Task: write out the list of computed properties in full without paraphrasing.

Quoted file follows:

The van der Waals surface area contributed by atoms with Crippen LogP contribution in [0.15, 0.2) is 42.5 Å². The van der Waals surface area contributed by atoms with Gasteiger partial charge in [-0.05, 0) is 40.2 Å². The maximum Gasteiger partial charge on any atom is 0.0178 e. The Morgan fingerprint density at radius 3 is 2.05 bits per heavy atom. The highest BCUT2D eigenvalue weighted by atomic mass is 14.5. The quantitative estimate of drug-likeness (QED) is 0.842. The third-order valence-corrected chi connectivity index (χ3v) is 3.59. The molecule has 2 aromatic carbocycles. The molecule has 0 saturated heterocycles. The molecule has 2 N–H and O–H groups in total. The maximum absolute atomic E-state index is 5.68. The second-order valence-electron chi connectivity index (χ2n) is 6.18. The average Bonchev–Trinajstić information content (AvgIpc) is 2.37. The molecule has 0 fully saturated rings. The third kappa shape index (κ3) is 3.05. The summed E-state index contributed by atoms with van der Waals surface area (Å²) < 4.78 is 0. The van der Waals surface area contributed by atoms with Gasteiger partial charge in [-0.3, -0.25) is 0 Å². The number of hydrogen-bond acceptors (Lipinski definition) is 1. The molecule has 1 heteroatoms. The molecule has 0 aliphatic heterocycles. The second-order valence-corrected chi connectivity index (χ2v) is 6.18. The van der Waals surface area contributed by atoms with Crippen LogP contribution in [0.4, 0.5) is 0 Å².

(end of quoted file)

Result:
The van der Waals surface area contributed by atoms with Crippen LogP contribution in [0.15, 0.2) is 42.5 Å². The van der Waals surface area contributed by atoms with Gasteiger partial charge in [-0.05, 0) is 40.2 Å². The maximum Gasteiger partial charge on any atom is 0.0178 e. The Morgan fingerprint density at radius 3 is 2.05 bits per heavy atom. The highest BCUT2D eigenvalue weighted by atomic mass is 14.5. The quantitative estimate of drug-likeness (QED) is 0.842. The third-order valence-corrected chi connectivity index (χ3v) is 3.59. The molecule has 2 aromatic carbocycles. The molecule has 0 saturated heterocycles. The molecule has 2 N–H and O–H groups in total. The maximum absolute atomic E-state index is 5.68. The second-order valence-electron chi connectivity index (χ2n) is 6.18. The average Bonchev–Trinajstić information content (AvgIpc) is 2.37. The molecule has 0 fully saturated rings. The third kappa shape index (κ3) is 3.05. The summed E-state index contributed by atoms with van der Waals surface area (Å²) < 4.78 is 0. The van der Waals surface area contributed by atoms with Gasteiger partial charge in [-0.3, -0.25) is 0 Å². The number of hydrogen-bond acceptors (Lipinski definition) is 1. The molecule has 1 heteroatoms. The molecule has 0 aliphatic heterocycles. The second-order valence-corrected chi connectivity index (χ2v) is 6.18. The van der Waals surface area contributed by atoms with Crippen LogP contribution in [0.4, 0.5) is 0 Å².